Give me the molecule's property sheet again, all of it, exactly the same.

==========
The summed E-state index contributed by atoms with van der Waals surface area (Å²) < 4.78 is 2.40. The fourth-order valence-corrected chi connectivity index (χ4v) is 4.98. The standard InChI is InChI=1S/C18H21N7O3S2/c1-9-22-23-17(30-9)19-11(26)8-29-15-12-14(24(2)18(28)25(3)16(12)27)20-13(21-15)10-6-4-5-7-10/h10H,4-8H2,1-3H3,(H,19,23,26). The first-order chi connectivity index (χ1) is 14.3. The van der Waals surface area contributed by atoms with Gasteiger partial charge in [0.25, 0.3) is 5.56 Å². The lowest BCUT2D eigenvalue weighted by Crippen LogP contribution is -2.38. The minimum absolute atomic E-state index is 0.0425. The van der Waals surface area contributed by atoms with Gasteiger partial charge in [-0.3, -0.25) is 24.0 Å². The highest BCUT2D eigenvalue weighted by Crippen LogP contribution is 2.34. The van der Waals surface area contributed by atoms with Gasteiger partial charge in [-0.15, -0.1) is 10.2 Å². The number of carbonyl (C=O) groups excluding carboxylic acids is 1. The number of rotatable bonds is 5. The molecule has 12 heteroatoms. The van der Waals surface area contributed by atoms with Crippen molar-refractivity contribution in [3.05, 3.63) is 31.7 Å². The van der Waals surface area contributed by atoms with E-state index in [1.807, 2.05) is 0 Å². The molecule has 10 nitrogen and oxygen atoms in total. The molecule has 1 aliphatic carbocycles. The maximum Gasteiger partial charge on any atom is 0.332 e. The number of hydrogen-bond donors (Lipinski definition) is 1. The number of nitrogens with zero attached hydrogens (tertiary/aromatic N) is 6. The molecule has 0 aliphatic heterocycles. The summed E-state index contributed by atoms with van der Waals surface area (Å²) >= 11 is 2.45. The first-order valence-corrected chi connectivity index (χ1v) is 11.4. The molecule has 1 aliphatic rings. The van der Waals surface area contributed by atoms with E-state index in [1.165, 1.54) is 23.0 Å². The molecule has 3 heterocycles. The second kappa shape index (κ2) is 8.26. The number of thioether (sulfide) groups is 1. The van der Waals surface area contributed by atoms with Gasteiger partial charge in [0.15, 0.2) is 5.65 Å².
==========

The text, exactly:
The summed E-state index contributed by atoms with van der Waals surface area (Å²) < 4.78 is 2.40. The fourth-order valence-corrected chi connectivity index (χ4v) is 4.98. The standard InChI is InChI=1S/C18H21N7O3S2/c1-9-22-23-17(30-9)19-11(26)8-29-15-12-14(24(2)18(28)25(3)16(12)27)20-13(21-15)10-6-4-5-7-10/h10H,4-8H2,1-3H3,(H,19,23,26). The first-order chi connectivity index (χ1) is 14.3. The van der Waals surface area contributed by atoms with Gasteiger partial charge in [0.25, 0.3) is 5.56 Å². The lowest BCUT2D eigenvalue weighted by Crippen LogP contribution is -2.38. The minimum absolute atomic E-state index is 0.0425. The van der Waals surface area contributed by atoms with Gasteiger partial charge in [-0.3, -0.25) is 24.0 Å². The highest BCUT2D eigenvalue weighted by Crippen LogP contribution is 2.34. The van der Waals surface area contributed by atoms with Gasteiger partial charge in [-0.15, -0.1) is 10.2 Å². The number of carbonyl (C=O) groups excluding carboxylic acids is 1. The number of rotatable bonds is 5. The molecule has 12 heteroatoms. The van der Waals surface area contributed by atoms with Crippen molar-refractivity contribution in [3.05, 3.63) is 31.7 Å². The van der Waals surface area contributed by atoms with E-state index in [1.807, 2.05) is 0 Å². The molecule has 10 nitrogen and oxygen atoms in total. The molecule has 1 aliphatic carbocycles. The maximum Gasteiger partial charge on any atom is 0.332 e. The number of hydrogen-bond donors (Lipinski definition) is 1. The number of nitrogens with zero attached hydrogens (tertiary/aromatic N) is 6. The molecule has 0 aliphatic heterocycles. The summed E-state index contributed by atoms with van der Waals surface area (Å²) >= 11 is 2.45. The first-order valence-corrected chi connectivity index (χ1v) is 11.4. The molecule has 1 aliphatic rings. The van der Waals surface area contributed by atoms with E-state index in [1.165, 1.54) is 23.0 Å². The molecule has 3 heterocycles. The second kappa shape index (κ2) is 8.26. The number of thioether (sulfide) groups is 1. The van der Waals surface area contributed by atoms with Gasteiger partial charge in [0.15, 0.2) is 5.65 Å².